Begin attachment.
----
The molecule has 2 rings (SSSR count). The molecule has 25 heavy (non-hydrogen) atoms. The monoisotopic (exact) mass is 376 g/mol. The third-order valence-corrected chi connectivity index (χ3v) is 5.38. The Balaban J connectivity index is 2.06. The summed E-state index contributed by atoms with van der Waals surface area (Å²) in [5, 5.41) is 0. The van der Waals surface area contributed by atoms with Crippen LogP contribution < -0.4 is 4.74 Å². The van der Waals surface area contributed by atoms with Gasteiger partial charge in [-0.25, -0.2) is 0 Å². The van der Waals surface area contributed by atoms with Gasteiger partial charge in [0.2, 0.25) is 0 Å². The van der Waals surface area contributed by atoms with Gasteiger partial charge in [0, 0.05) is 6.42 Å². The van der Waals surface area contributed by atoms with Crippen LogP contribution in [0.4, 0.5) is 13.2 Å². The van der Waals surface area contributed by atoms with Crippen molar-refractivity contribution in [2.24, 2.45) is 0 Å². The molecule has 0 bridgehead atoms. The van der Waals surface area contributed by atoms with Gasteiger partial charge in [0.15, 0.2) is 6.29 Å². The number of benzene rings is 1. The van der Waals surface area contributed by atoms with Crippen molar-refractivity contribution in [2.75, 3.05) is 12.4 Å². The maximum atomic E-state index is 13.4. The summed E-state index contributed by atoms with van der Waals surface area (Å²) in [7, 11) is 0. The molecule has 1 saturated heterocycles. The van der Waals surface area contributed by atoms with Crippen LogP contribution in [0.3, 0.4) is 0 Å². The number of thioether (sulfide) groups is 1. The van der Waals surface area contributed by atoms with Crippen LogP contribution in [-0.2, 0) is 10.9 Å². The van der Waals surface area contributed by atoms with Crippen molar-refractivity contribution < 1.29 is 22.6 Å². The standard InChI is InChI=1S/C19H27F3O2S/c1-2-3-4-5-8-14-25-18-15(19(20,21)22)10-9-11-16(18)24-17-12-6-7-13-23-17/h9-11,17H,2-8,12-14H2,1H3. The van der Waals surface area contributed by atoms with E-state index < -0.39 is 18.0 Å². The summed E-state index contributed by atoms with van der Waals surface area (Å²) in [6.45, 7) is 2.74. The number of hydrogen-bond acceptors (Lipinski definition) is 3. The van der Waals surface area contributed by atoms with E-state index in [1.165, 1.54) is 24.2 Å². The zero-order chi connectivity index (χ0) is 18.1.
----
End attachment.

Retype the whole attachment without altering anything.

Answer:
The molecule has 2 rings (SSSR count). The molecule has 25 heavy (non-hydrogen) atoms. The monoisotopic (exact) mass is 376 g/mol. The third-order valence-corrected chi connectivity index (χ3v) is 5.38. The Balaban J connectivity index is 2.06. The summed E-state index contributed by atoms with van der Waals surface area (Å²) in [5, 5.41) is 0. The van der Waals surface area contributed by atoms with Crippen LogP contribution < -0.4 is 4.74 Å². The van der Waals surface area contributed by atoms with Gasteiger partial charge in [-0.25, -0.2) is 0 Å². The van der Waals surface area contributed by atoms with Gasteiger partial charge in [0.2, 0.25) is 0 Å². The van der Waals surface area contributed by atoms with Gasteiger partial charge in [0, 0.05) is 6.42 Å². The van der Waals surface area contributed by atoms with Crippen LogP contribution in [0.4, 0.5) is 13.2 Å². The van der Waals surface area contributed by atoms with Crippen molar-refractivity contribution in [2.24, 2.45) is 0 Å². The molecule has 0 bridgehead atoms. The van der Waals surface area contributed by atoms with Gasteiger partial charge in [0.15, 0.2) is 6.29 Å². The number of benzene rings is 1. The van der Waals surface area contributed by atoms with Crippen molar-refractivity contribution in [2.75, 3.05) is 12.4 Å². The maximum atomic E-state index is 13.4. The summed E-state index contributed by atoms with van der Waals surface area (Å²) in [7, 11) is 0. The molecule has 1 saturated heterocycles. The van der Waals surface area contributed by atoms with Crippen LogP contribution in [0.3, 0.4) is 0 Å². The number of thioether (sulfide) groups is 1. The van der Waals surface area contributed by atoms with Crippen LogP contribution in [-0.2, 0) is 10.9 Å². The van der Waals surface area contributed by atoms with Crippen molar-refractivity contribution < 1.29 is 22.6 Å². The standard InChI is InChI=1S/C19H27F3O2S/c1-2-3-4-5-8-14-25-18-15(19(20,21)22)10-9-11-16(18)24-17-12-6-7-13-23-17/h9-11,17H,2-8,12-14H2,1H3. The van der Waals surface area contributed by atoms with E-state index < -0.39 is 18.0 Å². The summed E-state index contributed by atoms with van der Waals surface area (Å²) in [6.45, 7) is 2.74. The number of hydrogen-bond acceptors (Lipinski definition) is 3. The van der Waals surface area contributed by atoms with E-state index in [1.165, 1.54) is 24.2 Å². The zero-order chi connectivity index (χ0) is 18.1.